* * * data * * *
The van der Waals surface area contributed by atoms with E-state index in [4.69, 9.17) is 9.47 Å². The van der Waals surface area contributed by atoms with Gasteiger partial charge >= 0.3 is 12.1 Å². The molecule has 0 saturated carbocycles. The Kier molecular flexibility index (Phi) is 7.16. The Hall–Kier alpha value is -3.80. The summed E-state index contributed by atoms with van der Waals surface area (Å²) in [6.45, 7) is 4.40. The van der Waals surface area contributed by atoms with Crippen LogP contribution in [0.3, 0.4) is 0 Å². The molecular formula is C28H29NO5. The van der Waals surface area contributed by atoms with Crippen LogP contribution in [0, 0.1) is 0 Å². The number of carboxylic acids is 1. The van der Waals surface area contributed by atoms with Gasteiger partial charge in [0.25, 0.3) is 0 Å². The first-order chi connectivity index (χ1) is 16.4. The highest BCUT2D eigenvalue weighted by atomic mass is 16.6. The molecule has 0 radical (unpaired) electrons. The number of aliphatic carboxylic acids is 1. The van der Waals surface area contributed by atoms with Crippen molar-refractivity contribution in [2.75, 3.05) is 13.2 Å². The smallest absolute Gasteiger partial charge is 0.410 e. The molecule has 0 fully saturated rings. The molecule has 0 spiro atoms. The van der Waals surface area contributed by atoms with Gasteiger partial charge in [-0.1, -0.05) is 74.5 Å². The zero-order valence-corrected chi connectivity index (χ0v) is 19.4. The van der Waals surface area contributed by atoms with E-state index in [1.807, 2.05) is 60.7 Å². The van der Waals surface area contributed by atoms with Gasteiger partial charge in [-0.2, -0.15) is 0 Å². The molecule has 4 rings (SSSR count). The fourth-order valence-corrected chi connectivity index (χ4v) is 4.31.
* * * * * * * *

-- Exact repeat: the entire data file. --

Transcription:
The van der Waals surface area contributed by atoms with E-state index in [4.69, 9.17) is 9.47 Å². The van der Waals surface area contributed by atoms with Gasteiger partial charge >= 0.3 is 12.1 Å². The molecule has 0 saturated carbocycles. The Kier molecular flexibility index (Phi) is 7.16. The Hall–Kier alpha value is -3.80. The summed E-state index contributed by atoms with van der Waals surface area (Å²) in [6.45, 7) is 4.40. The van der Waals surface area contributed by atoms with Crippen LogP contribution in [0.3, 0.4) is 0 Å². The molecular formula is C28H29NO5. The van der Waals surface area contributed by atoms with Crippen LogP contribution in [0, 0.1) is 0 Å². The number of carboxylic acids is 1. The van der Waals surface area contributed by atoms with Gasteiger partial charge in [0.25, 0.3) is 0 Å². The first-order chi connectivity index (χ1) is 16.4. The highest BCUT2D eigenvalue weighted by atomic mass is 16.6. The molecule has 0 radical (unpaired) electrons. The number of aliphatic carboxylic acids is 1. The van der Waals surface area contributed by atoms with Crippen molar-refractivity contribution in [2.75, 3.05) is 13.2 Å². The smallest absolute Gasteiger partial charge is 0.410 e. The molecule has 0 fully saturated rings. The molecule has 0 spiro atoms. The van der Waals surface area contributed by atoms with Gasteiger partial charge in [-0.1, -0.05) is 74.5 Å². The zero-order valence-corrected chi connectivity index (χ0v) is 19.4. The van der Waals surface area contributed by atoms with E-state index in [1.807, 2.05) is 60.7 Å². The van der Waals surface area contributed by atoms with Gasteiger partial charge in [-0.2, -0.15) is 0 Å². The molecule has 4 rings (SSSR count). The fourth-order valence-corrected chi connectivity index (χ4v) is 4.31.